April 18–19, 2018 Boston Convention & Exhibition Center Boston, MA

ESC Boston 2018 Schedule Viewer

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Synchronous to Asynchronous Digital Design Flow to Halve Processing Power


William Ellersick (Founder and CEO, Analog Circuit Works)

Location: ESC Engineering Theater

Date: Thursday, April 19

Time: 3:00pm - 3:45pm

Pass type: Conference (Paid), Expo (Free) - Get your pass now!

Free Content & Activities: N/A

Conference Track: Embedded Hardware Design & Verification, Advanced Technologies

Vault Recording: TBD

Audience Level: N/A

Traditional synchronous design must incorporate timing margins to ensure correct operation under worst-case
delay conditions. However, the ongoing increase in process variation compounded with aging effects is causing
progressively larger delay variations, requiring more substantial timing margins and reducing the performance and
energy efficiency of traditional designs. We present a tool flow that reduces digital processing power by two to three times. The
flow converts traditional synchronous RTL to asynchronous logic, eliminating clocks and the need for timing
margins. The asynchronous logic can thus be run at lower voltage to achieve comparable performance, and clock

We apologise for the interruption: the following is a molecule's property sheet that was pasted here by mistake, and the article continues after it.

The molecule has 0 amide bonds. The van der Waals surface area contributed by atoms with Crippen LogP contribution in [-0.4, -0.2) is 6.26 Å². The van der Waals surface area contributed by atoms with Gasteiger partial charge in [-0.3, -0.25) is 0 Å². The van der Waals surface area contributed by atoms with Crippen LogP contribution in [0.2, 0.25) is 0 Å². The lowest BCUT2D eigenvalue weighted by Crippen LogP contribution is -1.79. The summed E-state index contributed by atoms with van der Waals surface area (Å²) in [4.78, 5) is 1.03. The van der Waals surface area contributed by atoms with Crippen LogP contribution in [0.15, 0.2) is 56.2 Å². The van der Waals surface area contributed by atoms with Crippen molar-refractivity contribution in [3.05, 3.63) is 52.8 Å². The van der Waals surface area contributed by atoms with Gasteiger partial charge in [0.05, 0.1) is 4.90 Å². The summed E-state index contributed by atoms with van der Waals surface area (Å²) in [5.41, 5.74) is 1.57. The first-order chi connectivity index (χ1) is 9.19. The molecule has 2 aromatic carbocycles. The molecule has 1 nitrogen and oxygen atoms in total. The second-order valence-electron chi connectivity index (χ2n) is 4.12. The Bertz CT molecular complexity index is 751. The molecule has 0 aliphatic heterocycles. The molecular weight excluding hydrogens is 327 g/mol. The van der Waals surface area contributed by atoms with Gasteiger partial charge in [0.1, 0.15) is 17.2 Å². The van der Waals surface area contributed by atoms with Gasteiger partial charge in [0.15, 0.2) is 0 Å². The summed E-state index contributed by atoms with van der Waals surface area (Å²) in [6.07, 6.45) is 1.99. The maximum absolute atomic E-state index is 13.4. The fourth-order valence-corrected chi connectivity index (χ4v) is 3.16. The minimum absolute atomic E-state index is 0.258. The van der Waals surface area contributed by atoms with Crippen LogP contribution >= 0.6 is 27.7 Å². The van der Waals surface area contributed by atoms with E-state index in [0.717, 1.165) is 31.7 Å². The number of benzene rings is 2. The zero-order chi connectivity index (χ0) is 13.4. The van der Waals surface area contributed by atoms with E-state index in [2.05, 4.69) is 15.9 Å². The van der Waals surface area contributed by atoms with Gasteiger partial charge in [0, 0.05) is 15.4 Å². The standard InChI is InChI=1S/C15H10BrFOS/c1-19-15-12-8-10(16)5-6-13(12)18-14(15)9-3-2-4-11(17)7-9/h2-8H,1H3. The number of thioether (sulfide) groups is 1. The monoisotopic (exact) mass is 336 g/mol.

trees need not be driven, significantly improving power efficiency. Automated scripts are described that replace flip-flops
with latches, and insert delay lines along with simple asynchronous control logic to ensure correct operation.
Fully integrated DC to DC converters allow multiple supply voltages to independently optimize the power efficiency
of processors, logic, memory, and interface circuitry. The Virtuoso tool flow is used, from transistor level design and
simulation for integrated power management and interface circuitry, through synthesis, optimization, and
place/route. Case studies on digital circuitry in 250nm, 130nm, 28nm, and 22nm processes will be presented.


Digital processing power can be halved with an automated design and synthesis flow. Integrated DC to DC
converters can independently optimize the power efficiency of different circuit blocks. Consistent results have been
achieved across a wide range of process nodes and circuit types.